A young seminarian, struggling over lustful thoughts and desire, came to his spiritual director and asked, “At what age do you think all these go?” The eighty-year old priest confidently replied, “Eighty, son, at age eighty.” “Eighty?” the seminarian gasped desperately and started to leave. Suddenly, a young sexy lady crossed the street and the priest’ eyes were glued to the crossing beauty. Still gazing at the lady, he called back the seminarian and said, “Son, did I say eighty? Well, make that eighty-five.”
(The story is from Lessons We Laugh to Learn by Larry Faraon)
The story of the temptation of Jesus in the desert is appropriate as we enter the season of Lent. The Church invites us to go into the desert ourselves and spend forty days to know the will of God in our lives, to understand the ugly schemes of the devil and to gather spiritual strength through prayer and self-discipline. The desert might be any place or moment where and when we can be by ourselves in silent prayer and reflection.
Saint Thomas Aquinas said that God allowed Jesus to be tempted by the devil for four reasons, namely: to strengthen us against temptation, to remind us that no one is free from temptation, to teach us how to overcome temptation and to fill us with greater confidence in his mercy. Because Jesus had been tempted in every respect as we are, we become confident that he would sympathize with our weaknesses and provide us with the needed strength in times of temptations (Heb 4:15-16).
The gospel helps us to see the value of “facing temptations”. After his baptism by John at the Jordan River, Jesus had to understand what his Father really wanted him to be and to do. An essential part of this discernment process required him to face his individual temptations. In their book entitled Journey of the Spirit: Meditations for the Spiritual Seeker, T. Hudson and M. Kelsey point out how Jesus faced the tempter and listened to what he had to say. Jesus knew that in order to resist the evil one he had to know his dirty tricks. Only then was he able to ascertain that his life was not like that of the devil and that he lived according to the ways of his Father in heaven.
Facing temptations is a disquieting process, and this perhaps explains why we don’t normally do it. We prefer to see ourselves as well-meaning individuals, free from any kind of interior conflict. Yet, we know that all of us have our share of evil thoughts, dark passions, selfish desires and motivations that could harm our relationship with God and with others. Hudson and Kelsey insist that it is better to acknowledge our inner struggles rather than to deny them. We cannot get rid of things within ourselves unless we confront them. We cannot renounce what we do not recognize. Jesus himself found this kind of confrontation necessary. It must also be for us.
How are we going to face our temptations? First of all, we have to find some time alone; we need to have our own little “desert experience”. If we are always on the move, we can hardly challenge the tempter and his enticements. The devil would like to keep people busy because he doesn’t want us to pause and address our inner struggles. In contrast, the Holy Spirit would like to lead us into solitude and into our interior selves because this is the arena where the evil one could be faced and defeated.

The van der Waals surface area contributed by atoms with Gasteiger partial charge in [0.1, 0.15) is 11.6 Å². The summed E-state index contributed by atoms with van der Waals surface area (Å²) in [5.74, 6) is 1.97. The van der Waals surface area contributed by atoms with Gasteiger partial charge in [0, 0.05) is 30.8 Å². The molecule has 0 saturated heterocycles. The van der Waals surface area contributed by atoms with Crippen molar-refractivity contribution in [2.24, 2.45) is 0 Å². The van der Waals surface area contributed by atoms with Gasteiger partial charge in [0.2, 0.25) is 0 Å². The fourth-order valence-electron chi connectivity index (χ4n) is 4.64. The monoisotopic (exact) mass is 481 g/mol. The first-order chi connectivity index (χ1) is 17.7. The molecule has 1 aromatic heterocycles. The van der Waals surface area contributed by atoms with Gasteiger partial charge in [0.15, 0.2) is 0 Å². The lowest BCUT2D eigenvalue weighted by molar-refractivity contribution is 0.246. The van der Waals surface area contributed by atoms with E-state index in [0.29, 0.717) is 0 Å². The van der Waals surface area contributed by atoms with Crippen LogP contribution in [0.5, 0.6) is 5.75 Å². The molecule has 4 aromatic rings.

After we have achieved some kind of stillness, we need to identify our temptations, name them just as Jesus did. His temptations were three, namely: to focus on material things at the expense of the spiritual; to become an instant religious celebrity; and to exchange his fidelity to God for worldly power. Like Jesus, we need to know clearly the nature of our temptations. Hudson and Kelsey suggest that it would be helpful if we can write them down on paper. This process may be annoying because we would know how the devil often has succeeded to trick us. And yet, this is an important beginning in our journey to Christian maturity.
Our temptations may not be exactly the same with those of Jesus. Some of us may be tempted to be choosy with friends, biased against superiors, thoughtless toward co-workers, possessive of associates and insensitive to the feelings of others. Others may be enticed to earn money and prestige at the expense of personal integrity. Whatever they may be, the principle remains constant: “What we don’t face, we cannot deal with, and what we will not deal with, we will never control.”
After having clearly identified our temptations, we must realize that we cannot deal with the power of the evil one alone. We need the grace of the Risen Lord who has proven his superiority over the powers of darkness. As we turn to him, he comes and stands by us in order to protect and guide us along our spiritual path.
On examination day Mark was stumped by many difficult words. Softly the tempter whispered, “Look at Jane’s paper; she’s an honor student and always gets them right.” Mark heeded the suggestion and copied several answers. The teacher noticed his actions and was greatly surprised, for she had always thought of him as an honest boy. When it came time to collect the completed work, she observed that Mark was having an inner struggle. After bowing his head for a moment, he suddenly tore up his paper. Although at first he had yielded to temptation, he finally decided to take a zero rather than be dishonest. Calling the boy to her desk, she told him, “I was watching you, Mark, and I want you to know that I’m very proud of you for what you did just now. Today you really passed a much greater examination than your spelling test.”
(The story is from The Storyteller’s Minute by Frank Mihalic)